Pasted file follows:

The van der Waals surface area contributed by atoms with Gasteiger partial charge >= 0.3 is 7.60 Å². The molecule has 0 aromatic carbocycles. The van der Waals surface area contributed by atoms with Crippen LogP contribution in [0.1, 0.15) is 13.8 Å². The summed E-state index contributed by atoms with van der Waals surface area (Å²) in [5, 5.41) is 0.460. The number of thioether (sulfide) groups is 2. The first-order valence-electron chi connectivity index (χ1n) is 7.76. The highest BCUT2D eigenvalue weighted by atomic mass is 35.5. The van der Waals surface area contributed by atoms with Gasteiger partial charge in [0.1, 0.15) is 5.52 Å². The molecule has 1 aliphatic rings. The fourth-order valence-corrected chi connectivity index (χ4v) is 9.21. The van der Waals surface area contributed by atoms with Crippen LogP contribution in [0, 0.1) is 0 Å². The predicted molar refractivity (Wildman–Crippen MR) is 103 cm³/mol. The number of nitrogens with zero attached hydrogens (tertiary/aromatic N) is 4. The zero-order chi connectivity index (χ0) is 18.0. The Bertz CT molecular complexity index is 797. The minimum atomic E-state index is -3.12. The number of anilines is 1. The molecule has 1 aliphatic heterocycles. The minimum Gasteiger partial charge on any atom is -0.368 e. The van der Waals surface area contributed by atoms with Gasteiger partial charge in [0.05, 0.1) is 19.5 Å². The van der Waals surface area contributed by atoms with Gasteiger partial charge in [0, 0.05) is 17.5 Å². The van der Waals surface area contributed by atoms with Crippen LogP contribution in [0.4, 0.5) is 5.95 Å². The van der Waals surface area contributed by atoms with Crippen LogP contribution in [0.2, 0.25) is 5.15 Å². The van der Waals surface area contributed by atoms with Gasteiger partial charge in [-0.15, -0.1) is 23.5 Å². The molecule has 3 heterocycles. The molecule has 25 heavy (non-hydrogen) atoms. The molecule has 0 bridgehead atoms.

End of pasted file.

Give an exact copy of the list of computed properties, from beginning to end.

The van der Waals surface area contributed by atoms with Gasteiger partial charge >= 0.3 is 7.60 Å². The molecule has 0 aromatic carbocycles. The van der Waals surface area contributed by atoms with Crippen LogP contribution in [0.1, 0.15) is 13.8 Å². The summed E-state index contributed by atoms with van der Waals surface area (Å²) in [5, 5.41) is 0.460. The number of thioether (sulfide) groups is 2. The first-order valence-electron chi connectivity index (χ1n) is 7.76. The highest BCUT2D eigenvalue weighted by atomic mass is 35.5. The van der Waals surface area contributed by atoms with Gasteiger partial charge in [0.1, 0.15) is 5.52 Å². The molecule has 1 aliphatic rings. The fourth-order valence-corrected chi connectivity index (χ4v) is 9.21. The van der Waals surface area contributed by atoms with Crippen LogP contribution in [0, 0.1) is 0 Å². The predicted molar refractivity (Wildman–Crippen MR) is 103 cm³/mol. The number of nitrogens with zero attached hydrogens (tertiary/aromatic N) is 4. The zero-order chi connectivity index (χ0) is 18.0. The Bertz CT molecular complexity index is 797. The minimum atomic E-state index is -3.12. The number of anilines is 1. The molecule has 1 aliphatic heterocycles. The minimum Gasteiger partial charge on any atom is -0.368 e. The van der Waals surface area contributed by atoms with Gasteiger partial charge in [0.05, 0.1) is 19.5 Å². The van der Waals surface area contributed by atoms with Gasteiger partial charge in [0, 0.05) is 17.5 Å². The van der Waals surface area contributed by atoms with Crippen LogP contribution in [0.4, 0.5) is 5.95 Å². The van der Waals surface area contributed by atoms with Crippen LogP contribution in [0.2, 0.25) is 5.15 Å². The van der Waals surface area contributed by atoms with Gasteiger partial charge in [-0.15, -0.1) is 23.5 Å². The molecule has 3 heterocycles. The molecule has 25 heavy (non-hydrogen) atoms. The molecule has 0 bridgehead atoms.